After the nurse practitioner felt the swelling, she sent me for an ultrasound which revealed that I had several masses on the left side of my thyroid gland. A fine needle aspiration gave atypical results that showed characteristics of carcinoma, and that lead to my first surgery. I had a left lobe thyroidectomy and bilateral neck dissection (eight lymph nodes were removed and found to be cancerous) in August of 2013. Biopsies of the left lobe and lymph nodes revealed that it was in fact thyroid cancer. I had a second surgery to remove the right lobe of my thyroid six weeks later. After my last surgery I was placed on a hormone therapy drug called Synthroid Levothyroxine to replace the function of my thyroid. Four months later, I did a round of Radioactive Iodine Therapy to ablate any remaining thyroid tissues.
My biggest challenge so far has been adjusting to life without a thyroid. It has wreaked havoc on my body and the side effects of the medication are horrible. I’ve been on countless doses trying to find the right amount for me, and each new dose brings a new side effect. I’ve had tachycardia attacks, weight gain (booooo!), skin issues, mood fluctuations, lack of energy, extreme fatigue, and brain fog just to name a few.
As hard as the physical side of my treatment has been, the mental side afterwards has been way harder. I had come to terms with things after a certain point, and once my treatment was finished, I felt like I had so many questions that I hadn’t really given much thought to before. What happens now? Will it come back? How do I live my life when I constantly fear recurrence? It’s all a mess in my head and I struggle to get it out sometimes! I can make me a real grump, that’s for sure!
What is your current medical status?
I am proud to be risk-free!
How is life different for you now post diagnosis?
Life is so much sweeter! I have a greater appreciation for the little things for life, and I find gratitude in the smallest of places. I also have a much greater respect for my body, after all, it kicked cancer’s a**! I find that I challenge myself far more often because I know I can do anything I can I set my mind to. For example, I recently joined a Crossfit Training center to learn Olympic weightlifting, and I am learning how to play sledge hockey!
What is the toughest part of your challenge?
Acceptance and change. It’s been tough for me and the people around me to accept everything that has happened and everything that is yet to come. I’ve also had a hard time accepting the changes to my body: my scar, my weight, my hair, etc. It’s all changing at once and it sucks!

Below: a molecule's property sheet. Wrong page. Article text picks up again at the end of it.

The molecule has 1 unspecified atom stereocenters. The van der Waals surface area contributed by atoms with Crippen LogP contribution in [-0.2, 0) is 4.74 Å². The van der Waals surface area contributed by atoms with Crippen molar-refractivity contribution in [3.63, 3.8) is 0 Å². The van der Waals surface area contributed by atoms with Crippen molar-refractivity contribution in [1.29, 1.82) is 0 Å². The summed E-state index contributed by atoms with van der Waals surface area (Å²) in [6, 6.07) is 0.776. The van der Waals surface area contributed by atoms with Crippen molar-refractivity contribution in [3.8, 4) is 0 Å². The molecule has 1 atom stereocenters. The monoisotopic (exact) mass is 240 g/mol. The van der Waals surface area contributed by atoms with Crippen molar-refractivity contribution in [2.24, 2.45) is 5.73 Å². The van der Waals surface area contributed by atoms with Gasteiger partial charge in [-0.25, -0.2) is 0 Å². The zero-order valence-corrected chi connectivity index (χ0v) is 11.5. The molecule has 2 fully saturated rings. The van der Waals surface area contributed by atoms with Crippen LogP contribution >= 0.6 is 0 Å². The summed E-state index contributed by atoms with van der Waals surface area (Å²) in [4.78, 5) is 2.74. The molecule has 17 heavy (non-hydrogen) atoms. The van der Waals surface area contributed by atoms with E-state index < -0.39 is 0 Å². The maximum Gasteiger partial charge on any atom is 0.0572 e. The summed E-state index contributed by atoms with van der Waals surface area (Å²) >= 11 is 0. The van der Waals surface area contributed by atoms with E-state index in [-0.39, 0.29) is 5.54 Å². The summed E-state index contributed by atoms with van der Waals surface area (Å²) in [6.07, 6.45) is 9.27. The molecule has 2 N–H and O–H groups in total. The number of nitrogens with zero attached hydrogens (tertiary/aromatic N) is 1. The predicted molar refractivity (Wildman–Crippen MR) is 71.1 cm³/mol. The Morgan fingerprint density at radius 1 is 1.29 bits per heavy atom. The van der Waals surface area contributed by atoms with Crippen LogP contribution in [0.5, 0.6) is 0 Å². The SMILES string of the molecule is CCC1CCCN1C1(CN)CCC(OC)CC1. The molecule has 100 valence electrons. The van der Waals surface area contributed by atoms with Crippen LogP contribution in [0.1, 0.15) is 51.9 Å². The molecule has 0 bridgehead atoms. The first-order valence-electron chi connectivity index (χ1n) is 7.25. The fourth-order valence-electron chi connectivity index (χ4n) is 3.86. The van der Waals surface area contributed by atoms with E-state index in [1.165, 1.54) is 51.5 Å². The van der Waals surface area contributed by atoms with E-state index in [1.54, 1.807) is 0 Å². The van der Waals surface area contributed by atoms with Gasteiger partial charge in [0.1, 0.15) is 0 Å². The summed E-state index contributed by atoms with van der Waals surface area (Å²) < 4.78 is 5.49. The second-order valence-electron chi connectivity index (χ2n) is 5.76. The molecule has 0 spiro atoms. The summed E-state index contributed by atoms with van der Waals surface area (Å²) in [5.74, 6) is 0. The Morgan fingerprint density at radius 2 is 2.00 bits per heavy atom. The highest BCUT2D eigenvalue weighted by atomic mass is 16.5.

What was the best lesson you took away from your challenge?
Time is valuable. Show appreciation and gratitude every chance you get, and never wait for the next chance. Life can flip before you know it, and that next chance might not come.
What really motivates you to keep going?
My will to live. I am young, I have so much to live for. My fiancé, Collin was a big help because he was always there to remind me why I’m fighting. He held me when I was in pain or when I just needed to cry, and he never once shied away from what was coming.
What are your thoughts and feelings about your illness now? Have they changed since before your diagnosis?
I am definitely a lot more grateful for all of the opportunities I have been given. I am grateful that my cancer was easily cured and that I had access to a state of the art treatment facility with free health care (sort of). I am still very scared, but I have beaten it once, so if it does come back, I can beat it again! I am still very angry that it had to be me, but I suppose that will go away in time.
What are some preventative measures that people can take to lower their risk of having an experience like yours?
Don’t back down! When your body is telling you that something is wrong, listen to it, and find someone who will take the time to hear you out.
Did you attend any support groups during your challenge?
No I have not attended a support group. There were none available to me in my area. I did try to find one, though. I think it would have been a great asset to help me through my journey. Thankfully, I had a great support group of people around me!
How are you connected with Young Adult Cancer Canada?
I was introduced to YACC by a close friend and fellow cancer survivor who thought it may help me with all of the challenges I was facing.
Thanks YACC for all that you do!